Mr. Trump has also justified plans to withdraw troops from Syria by arguing that Islamic State was defeated. But the intelligence assessment said the terror group would ‘very likely continue to pursue external attacks from Iraq and Syria against regional and western adversaries, including the United States.'”

In response, we got this “intelligence”. Read from bottom to top:

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Granted, at times, US intelligence has proven seriously flawed, but when asked to decide between our top intelligence officials who lead thousands of people who work tirelessly at home and abroad to provide the best possible intelligence and a man who watches cable news and does not read, is there any reason to side with the Tweeter-in-Chief? I wish at least one of the 60-63k people who “liked” the T-i-C’s tweets could explain the flaw in my thinking.

In response to those tweets, Former CIA Deputy Director Michael Morell said in an interview that Mr. Trump’s disparagement of the intelligence agencies risks demoralizing the spy agencies’ work forces, tarnishes their credibility with allied security services, and rattles foreigners who spy for the U.S.

Again from the Wall Street Journal:

“’This is a big deal,’” said Mr. Morell, who served both Republican and Democratic presidents and now hosts the ‘Intelligence Matters’ podcast.

‘Presidents have the right to disagree with the analysis that’s put in front of them. Presidents have the right to take their policies in a different direction than suggested by the intelligence they receive. Never should a president critique his intelligence community publicly. It’s dangerous.’

Republican Rep. Michael Gallagher of Wisconsin said the Trump administration shouldn’t see the spy agencies’ assessments as an attempt to undermine the president.

‘Obviously, the intelligence community is not omniscient,’ Mr. Gallagher said. ‘But they are doing a very difficult job, and they are actually trying to advance the president’s priorities.’

Rep. Adam Schiff (D., Calif.), chairman of the House Intelligence Committee, tweeted: ‘It is a credit to our intelligence agencies that they continue to provide rigorous and realistic analyses of the threats we face. It’s deeply dangerous that the White House isn’t listening.'”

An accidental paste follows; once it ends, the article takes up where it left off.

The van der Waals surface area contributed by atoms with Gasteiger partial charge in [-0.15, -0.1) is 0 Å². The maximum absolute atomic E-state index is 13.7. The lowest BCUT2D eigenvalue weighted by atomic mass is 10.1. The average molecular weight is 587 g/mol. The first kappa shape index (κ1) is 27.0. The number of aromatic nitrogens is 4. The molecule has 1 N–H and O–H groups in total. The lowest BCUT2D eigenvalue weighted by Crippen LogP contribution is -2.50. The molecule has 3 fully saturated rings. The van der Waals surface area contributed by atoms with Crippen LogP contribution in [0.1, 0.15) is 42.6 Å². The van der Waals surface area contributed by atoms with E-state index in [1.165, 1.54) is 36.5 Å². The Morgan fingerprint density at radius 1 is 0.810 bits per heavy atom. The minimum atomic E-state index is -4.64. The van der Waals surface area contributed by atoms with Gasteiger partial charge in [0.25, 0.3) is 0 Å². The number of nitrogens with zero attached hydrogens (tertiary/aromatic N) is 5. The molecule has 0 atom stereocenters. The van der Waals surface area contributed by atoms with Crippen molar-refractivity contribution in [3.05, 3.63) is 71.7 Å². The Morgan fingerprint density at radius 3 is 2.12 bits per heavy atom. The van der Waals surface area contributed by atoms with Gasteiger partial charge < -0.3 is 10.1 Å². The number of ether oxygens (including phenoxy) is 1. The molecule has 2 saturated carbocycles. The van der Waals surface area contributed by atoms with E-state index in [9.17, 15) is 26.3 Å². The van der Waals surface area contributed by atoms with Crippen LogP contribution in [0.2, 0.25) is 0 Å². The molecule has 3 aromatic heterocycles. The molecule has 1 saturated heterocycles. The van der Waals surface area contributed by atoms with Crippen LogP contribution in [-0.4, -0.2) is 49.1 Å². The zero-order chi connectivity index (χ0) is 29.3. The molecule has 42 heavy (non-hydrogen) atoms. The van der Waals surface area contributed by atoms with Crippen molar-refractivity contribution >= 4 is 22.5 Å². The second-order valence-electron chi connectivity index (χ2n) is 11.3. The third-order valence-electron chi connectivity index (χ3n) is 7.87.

Add the Tweeter-in-Chief’s ego to the things I fear.

More Evidence Emotions Trump Facts?

Pun intended. Great piece by Daniel Dale, the Washington correspondent for the Toronto Star. Glad Dale was allowed in the country.

What is the arc of Trump’s lying?

“. . . Trump is getting worse and worse. In 2017, he averaged three false claims per day. In 2018, it is about nine per day. In the month leading up to the midterms: a staggering 26 per day. By my count, he’s now at 3,749 false claims since his inauguration. The Post, which tracks both false and misleading claims, has tallied up to 6,420.

Meanwhile, the press continues to blast out the lies unnoted. Two weeks ago, Axios and the AP uncritically tweeted his nonsense about the United States being the only nation to grant birthright citizenship. (They updated after they were criticized.) It happened again Monday, when Trump earned credulous tweets and headlines from ABC, NBC and others for his groundless assertion about “massively infected” ballots in Florida.

There’s nothing especially strategic about much of Trump’s lying; he does it because that is what he has always done. But the president also knows the lies will be broadcast unfiltered to tens of millions of people — by some of the very outlets he disparages as ‘fake news.'”

How does Dale fact-check Trump?

“Many of Trump’s false claims are so transparently wrong that I can fact-check them with a Google search. It’s the comically trivial ones that stand out. I’ll never forget when the Boy Scouts of America got back to me to say that the president of the United States had made up a nonexistent phone call in which the Scouts’ chief executive supposedly told him he had given “the greatest speech that was ever made” to a Scout Jamboree.”

No wonder he gets along so well with North Korea’s Supreme Leader. I’m glad Dale, who earnestly believes facts still mater, is not nearly as jaded as me.